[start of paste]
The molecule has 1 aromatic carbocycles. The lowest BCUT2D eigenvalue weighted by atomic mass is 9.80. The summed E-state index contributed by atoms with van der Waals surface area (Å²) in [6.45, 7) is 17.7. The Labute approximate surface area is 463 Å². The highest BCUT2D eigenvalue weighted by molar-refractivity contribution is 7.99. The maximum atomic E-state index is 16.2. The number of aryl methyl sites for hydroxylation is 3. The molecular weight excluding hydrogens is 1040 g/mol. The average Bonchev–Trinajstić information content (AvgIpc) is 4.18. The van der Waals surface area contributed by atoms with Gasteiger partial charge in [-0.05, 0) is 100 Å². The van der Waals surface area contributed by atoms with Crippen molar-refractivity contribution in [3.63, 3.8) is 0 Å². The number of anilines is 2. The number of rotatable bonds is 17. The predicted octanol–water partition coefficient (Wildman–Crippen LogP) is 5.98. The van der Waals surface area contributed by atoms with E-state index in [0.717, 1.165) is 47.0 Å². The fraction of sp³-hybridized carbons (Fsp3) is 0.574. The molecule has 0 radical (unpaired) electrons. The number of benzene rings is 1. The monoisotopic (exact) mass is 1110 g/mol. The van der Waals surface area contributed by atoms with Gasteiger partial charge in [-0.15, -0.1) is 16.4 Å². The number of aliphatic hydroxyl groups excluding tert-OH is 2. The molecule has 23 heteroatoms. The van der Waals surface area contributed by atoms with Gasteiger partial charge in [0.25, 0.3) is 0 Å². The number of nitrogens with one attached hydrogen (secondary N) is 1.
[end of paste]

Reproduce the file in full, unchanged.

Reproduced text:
The molecule has 1 aromatic carbocycles. The lowest BCUT2D eigenvalue weighted by atomic mass is 9.80. The summed E-state index contributed by atoms with van der Waals surface area (Å²) in [6.45, 7) is 17.7. The Labute approximate surface area is 463 Å². The highest BCUT2D eigenvalue weighted by molar-refractivity contribution is 7.99. The maximum atomic E-state index is 16.2. The number of aryl methyl sites for hydroxylation is 3. The molecular weight excluding hydrogens is 1040 g/mol. The average Bonchev–Trinajstić information content (AvgIpc) is 4.18. The van der Waals surface area contributed by atoms with Gasteiger partial charge in [-0.05, 0) is 100 Å². The van der Waals surface area contributed by atoms with Crippen molar-refractivity contribution in [3.63, 3.8) is 0 Å². The number of anilines is 2. The number of rotatable bonds is 17. The predicted octanol–water partition coefficient (Wildman–Crippen LogP) is 5.98. The van der Waals surface area contributed by atoms with E-state index in [0.717, 1.165) is 47.0 Å². The fraction of sp³-hybridized carbons (Fsp3) is 0.574. The molecule has 0 radical (unpaired) electrons. The number of benzene rings is 1. The monoisotopic (exact) mass is 1110 g/mol. The van der Waals surface area contributed by atoms with Gasteiger partial charge in [-0.15, -0.1) is 16.4 Å². The number of aliphatic hydroxyl groups excluding tert-OH is 2. The molecule has 23 heteroatoms. The van der Waals surface area contributed by atoms with Gasteiger partial charge in [0.25, 0.3) is 0 Å². The number of nitrogens with one attached hydrogen (secondary N) is 1.